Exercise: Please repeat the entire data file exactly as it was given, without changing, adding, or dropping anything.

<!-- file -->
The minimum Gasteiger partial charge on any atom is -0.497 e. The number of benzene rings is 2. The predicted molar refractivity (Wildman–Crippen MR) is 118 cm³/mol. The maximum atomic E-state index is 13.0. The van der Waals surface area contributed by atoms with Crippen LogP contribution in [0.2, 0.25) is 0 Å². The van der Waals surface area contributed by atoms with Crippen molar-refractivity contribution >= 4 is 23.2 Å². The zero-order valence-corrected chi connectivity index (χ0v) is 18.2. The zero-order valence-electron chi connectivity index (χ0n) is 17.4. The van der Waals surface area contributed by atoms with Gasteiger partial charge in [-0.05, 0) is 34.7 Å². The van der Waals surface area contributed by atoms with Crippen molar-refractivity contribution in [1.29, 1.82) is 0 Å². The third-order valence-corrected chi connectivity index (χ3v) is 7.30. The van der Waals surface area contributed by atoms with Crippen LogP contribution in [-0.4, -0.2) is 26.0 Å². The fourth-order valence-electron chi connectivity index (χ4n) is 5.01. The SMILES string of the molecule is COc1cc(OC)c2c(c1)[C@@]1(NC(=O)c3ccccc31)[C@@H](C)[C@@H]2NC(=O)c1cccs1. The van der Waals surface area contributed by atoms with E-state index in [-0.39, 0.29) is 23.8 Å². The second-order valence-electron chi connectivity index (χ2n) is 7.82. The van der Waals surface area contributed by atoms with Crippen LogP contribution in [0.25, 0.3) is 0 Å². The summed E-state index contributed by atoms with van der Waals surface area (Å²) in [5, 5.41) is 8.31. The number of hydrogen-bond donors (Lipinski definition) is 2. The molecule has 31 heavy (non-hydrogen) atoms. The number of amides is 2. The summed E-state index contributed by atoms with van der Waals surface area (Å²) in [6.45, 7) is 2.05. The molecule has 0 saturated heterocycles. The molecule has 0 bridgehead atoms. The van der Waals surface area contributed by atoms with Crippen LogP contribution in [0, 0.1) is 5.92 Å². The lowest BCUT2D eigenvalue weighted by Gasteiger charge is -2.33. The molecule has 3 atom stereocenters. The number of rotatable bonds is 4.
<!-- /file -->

The minimum Gasteiger partial charge on any atom is -0.497 e. The number of benzene rings is 2. The predicted molar refractivity (Wildman–Crippen MR) is 118 cm³/mol. The maximum atomic E-state index is 13.0. The van der Waals surface area contributed by atoms with Crippen LogP contribution in [0.2, 0.25) is 0 Å². The van der Waals surface area contributed by atoms with Crippen molar-refractivity contribution >= 4 is 23.2 Å². The zero-order valence-corrected chi connectivity index (χ0v) is 18.2. The zero-order valence-electron chi connectivity index (χ0n) is 17.4. The van der Waals surface area contributed by atoms with Gasteiger partial charge in [-0.05, 0) is 34.7 Å². The van der Waals surface area contributed by atoms with Crippen molar-refractivity contribution in [1.29, 1.82) is 0 Å². The third-order valence-corrected chi connectivity index (χ3v) is 7.30. The van der Waals surface area contributed by atoms with Crippen LogP contribution in [-0.4, -0.2) is 26.0 Å². The fourth-order valence-electron chi connectivity index (χ4n) is 5.01. The SMILES string of the molecule is COc1cc(OC)c2c(c1)[C@@]1(NC(=O)c3ccccc31)[C@@H](C)[C@@H]2NC(=O)c1cccs1. The van der Waals surface area contributed by atoms with E-state index in [-0.39, 0.29) is 23.8 Å². The second-order valence-electron chi connectivity index (χ2n) is 7.82. The van der Waals surface area contributed by atoms with Crippen LogP contribution in [0.25, 0.3) is 0 Å². The summed E-state index contributed by atoms with van der Waals surface area (Å²) in [5, 5.41) is 8.31. The number of hydrogen-bond donors (Lipinski definition) is 2. The molecule has 31 heavy (non-hydrogen) atoms. The number of amides is 2. The summed E-state index contributed by atoms with van der Waals surface area (Å²) in [6.45, 7) is 2.05. The molecule has 0 saturated heterocycles. The molecule has 0 bridgehead atoms. The van der Waals surface area contributed by atoms with Crippen LogP contribution in [0, 0.1) is 5.92 Å². The lowest BCUT2D eigenvalue weighted by Gasteiger charge is -2.33. The molecule has 3 atom stereocenters. The number of rotatable bonds is 4.